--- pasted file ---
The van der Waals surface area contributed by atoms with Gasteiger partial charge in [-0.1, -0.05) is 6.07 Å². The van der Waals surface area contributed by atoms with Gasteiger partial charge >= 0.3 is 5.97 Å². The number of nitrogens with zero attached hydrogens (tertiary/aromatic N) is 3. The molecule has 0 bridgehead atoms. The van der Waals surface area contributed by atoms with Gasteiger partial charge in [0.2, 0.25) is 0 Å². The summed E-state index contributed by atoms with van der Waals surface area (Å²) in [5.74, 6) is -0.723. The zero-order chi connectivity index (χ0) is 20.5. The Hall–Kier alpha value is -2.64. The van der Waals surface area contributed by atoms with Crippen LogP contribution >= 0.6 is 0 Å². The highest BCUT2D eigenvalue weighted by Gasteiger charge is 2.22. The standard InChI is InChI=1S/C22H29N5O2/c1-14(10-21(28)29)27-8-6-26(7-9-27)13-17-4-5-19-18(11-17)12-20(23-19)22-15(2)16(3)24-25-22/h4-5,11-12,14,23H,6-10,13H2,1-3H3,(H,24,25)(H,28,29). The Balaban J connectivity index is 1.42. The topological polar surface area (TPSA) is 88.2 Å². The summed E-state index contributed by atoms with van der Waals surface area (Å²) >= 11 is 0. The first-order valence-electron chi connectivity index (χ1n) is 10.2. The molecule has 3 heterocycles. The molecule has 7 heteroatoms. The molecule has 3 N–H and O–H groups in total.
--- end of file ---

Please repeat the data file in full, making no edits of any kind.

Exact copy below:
The van der Waals surface area contributed by atoms with Gasteiger partial charge in [-0.1, -0.05) is 6.07 Å². The van der Waals surface area contributed by atoms with Gasteiger partial charge >= 0.3 is 5.97 Å². The number of nitrogens with zero attached hydrogens (tertiary/aromatic N) is 3. The molecule has 0 bridgehead atoms. The van der Waals surface area contributed by atoms with Gasteiger partial charge in [0.2, 0.25) is 0 Å². The summed E-state index contributed by atoms with van der Waals surface area (Å²) in [5.74, 6) is -0.723. The zero-order chi connectivity index (χ0) is 20.5. The Hall–Kier alpha value is -2.64. The van der Waals surface area contributed by atoms with Crippen LogP contribution >= 0.6 is 0 Å². The highest BCUT2D eigenvalue weighted by Gasteiger charge is 2.22. The standard InChI is InChI=1S/C22H29N5O2/c1-14(10-21(28)29)27-8-6-26(7-9-27)13-17-4-5-19-18(11-17)12-20(23-19)22-15(2)16(3)24-25-22/h4-5,11-12,14,23H,6-10,13H2,1-3H3,(H,24,25)(H,28,29). The Balaban J connectivity index is 1.42. The topological polar surface area (TPSA) is 88.2 Å². The summed E-state index contributed by atoms with van der Waals surface area (Å²) >= 11 is 0. The first-order valence-electron chi connectivity index (χ1n) is 10.2. The molecule has 3 heterocycles. The molecule has 7 heteroatoms. The molecule has 3 N–H and O–H groups in total.